CORNWALL, Pa. -- For the first time in his fight for a third term, U.S. Sen. Rick Santorum, R-Pa., directly questioned his opponent's ability to make the right decisions on national security at a time when "our enemies are fully committed to our destruction."
Mr. Santorum, who has trailed Democrat Bob Casey for months in independent polls, yesterday accused him of being unqualified for the Senate "at a very critical time in our nation's future."
In the first of a two-day series of speeches on national security, Mr. Santorum said Mr. Casey fails to recognize the danger of a threat that encompasses both "Islamic fascism" and leaders of countries who are "fully committed to our destruction."
"From everything I see, my opponent, Mr. Casey, is unready, unqualified for the office that he seeks at a very critical time in our nation's future," Mr. Santorum said in a speech at PRL Industries, a metal-castings supplier that counts the military among its customers.
In an interview with The Associated Press, Mr. Casey called Mr. Santorum's charge a "ridiculous assertion," citing his current job as state treasurer and eight years as auditor general.
"I've been a statewide public official in Pennsylvania for a decade," Mr. Casey said.
Mr. Santorum's criticism comes after the campaign released a hard-hitting TV ad earlier this week showing Mr. Casey's face next to a mushroom cloud and accusing him of supporting policies that hurt national security.
While Mr. Santorum and Mr. Casey have consistently traded barbs throughout one of the nation's most competitive Senate races, Mr. Santorum's latest criticism is "the most direct affront" to Mr. Casey's political credentials, said Christopher Borick, a political science professor and director of the Public Opinion Research Center at Muhlenberg College.
"Obviously, the suspicion is that he feels he has to shake something up within the campaign and thereby help his chances come Nov. 7," Mr. Borick said. "If he felt good, that things are all right with his campaign, he probably wouldn't be changing it up and moving up to the next level of criticism."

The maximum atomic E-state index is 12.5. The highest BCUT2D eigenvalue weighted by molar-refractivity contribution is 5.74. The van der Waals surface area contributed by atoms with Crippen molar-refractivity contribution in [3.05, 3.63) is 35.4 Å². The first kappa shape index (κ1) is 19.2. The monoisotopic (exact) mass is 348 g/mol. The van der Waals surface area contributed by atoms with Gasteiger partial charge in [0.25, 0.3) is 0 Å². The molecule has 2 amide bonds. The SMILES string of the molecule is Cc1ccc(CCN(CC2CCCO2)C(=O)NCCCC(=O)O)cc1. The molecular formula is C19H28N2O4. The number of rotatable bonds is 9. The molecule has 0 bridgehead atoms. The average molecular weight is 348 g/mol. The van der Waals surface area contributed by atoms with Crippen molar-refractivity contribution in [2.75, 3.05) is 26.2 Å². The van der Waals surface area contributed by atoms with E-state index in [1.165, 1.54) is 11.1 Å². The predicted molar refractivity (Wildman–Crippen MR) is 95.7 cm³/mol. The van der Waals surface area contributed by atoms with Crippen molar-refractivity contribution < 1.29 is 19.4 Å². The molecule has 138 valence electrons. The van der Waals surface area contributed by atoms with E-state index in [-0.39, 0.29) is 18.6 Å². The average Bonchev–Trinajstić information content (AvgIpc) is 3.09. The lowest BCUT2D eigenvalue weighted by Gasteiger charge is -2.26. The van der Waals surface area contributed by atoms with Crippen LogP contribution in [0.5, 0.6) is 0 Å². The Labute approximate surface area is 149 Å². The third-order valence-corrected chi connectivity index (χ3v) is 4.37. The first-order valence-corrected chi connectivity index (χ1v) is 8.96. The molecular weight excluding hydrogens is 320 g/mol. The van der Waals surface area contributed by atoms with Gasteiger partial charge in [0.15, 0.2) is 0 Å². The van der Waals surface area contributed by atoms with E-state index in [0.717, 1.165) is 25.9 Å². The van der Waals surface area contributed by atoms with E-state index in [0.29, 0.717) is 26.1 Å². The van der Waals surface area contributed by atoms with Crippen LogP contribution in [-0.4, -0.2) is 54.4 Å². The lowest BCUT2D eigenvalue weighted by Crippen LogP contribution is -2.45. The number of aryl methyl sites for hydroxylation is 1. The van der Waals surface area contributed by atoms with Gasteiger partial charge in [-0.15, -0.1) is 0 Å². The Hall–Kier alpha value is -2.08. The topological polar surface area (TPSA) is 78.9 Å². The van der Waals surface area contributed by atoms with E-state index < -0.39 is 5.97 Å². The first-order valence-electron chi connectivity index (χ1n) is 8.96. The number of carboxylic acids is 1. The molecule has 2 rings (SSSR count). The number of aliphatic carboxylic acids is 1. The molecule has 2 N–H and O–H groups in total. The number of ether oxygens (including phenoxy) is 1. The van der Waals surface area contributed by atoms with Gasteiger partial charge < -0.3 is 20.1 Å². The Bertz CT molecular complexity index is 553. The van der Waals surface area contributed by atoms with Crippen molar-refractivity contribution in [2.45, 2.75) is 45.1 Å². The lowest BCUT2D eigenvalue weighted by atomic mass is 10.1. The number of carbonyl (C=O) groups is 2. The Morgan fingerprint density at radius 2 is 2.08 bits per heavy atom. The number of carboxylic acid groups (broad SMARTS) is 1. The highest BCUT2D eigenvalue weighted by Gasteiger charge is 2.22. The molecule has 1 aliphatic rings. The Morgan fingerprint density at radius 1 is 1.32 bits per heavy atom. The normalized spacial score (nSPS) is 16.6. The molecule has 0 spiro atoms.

In his speech, Mr. Santorum invoked Winston Churchill, described alleged terror plots and said the United States must pay attention to escalating threats from countries such as Iran, Venezuela and North Korea.
"We will have to face this threat because our enemies are fully committed to our destruction," Mr. Santorum said. "They will not stop until they destroy us or we destroy them."
Mr. Casey agreed that the U.S. must fight its enemies aggressively.
"We can't have a defensive war," he told the AP. "We've got to hunt terrorists down."
Mr. Santorum, the No. 3 Republican in the Senate, continued to make the case for the United States to maintain its commitment to fighting terrorism overseas and at home, and reducing the country's dependence on foreign oil.
Mr. Santorum referred to what he said were multiple forces trying to undermine the United States as "the gathering storm" -- a phrase that is also the title of Churchill's memoir about the causes of World War II.
Mr. Santorum quoted the opening passage, in which Churchill, the onetime British leader, said English-speaking peoples "allowed the wicked to rearm."
The senator gave his 40-minute speech in the heart of Pennsylvania's conservative center, but will take it statewide on a two-day tour. Later yesterday, Mr. Santorum stopped at Valley Forge Military Academy, a company in Allentown and the Wyomissing Fire Department.
"I believe people in this community, as well as people throughout the central part of the state, understand this threat and are willing to listen to people who tell them the truth, as opposed to folks who want to just sleepwalk through this problem," he said.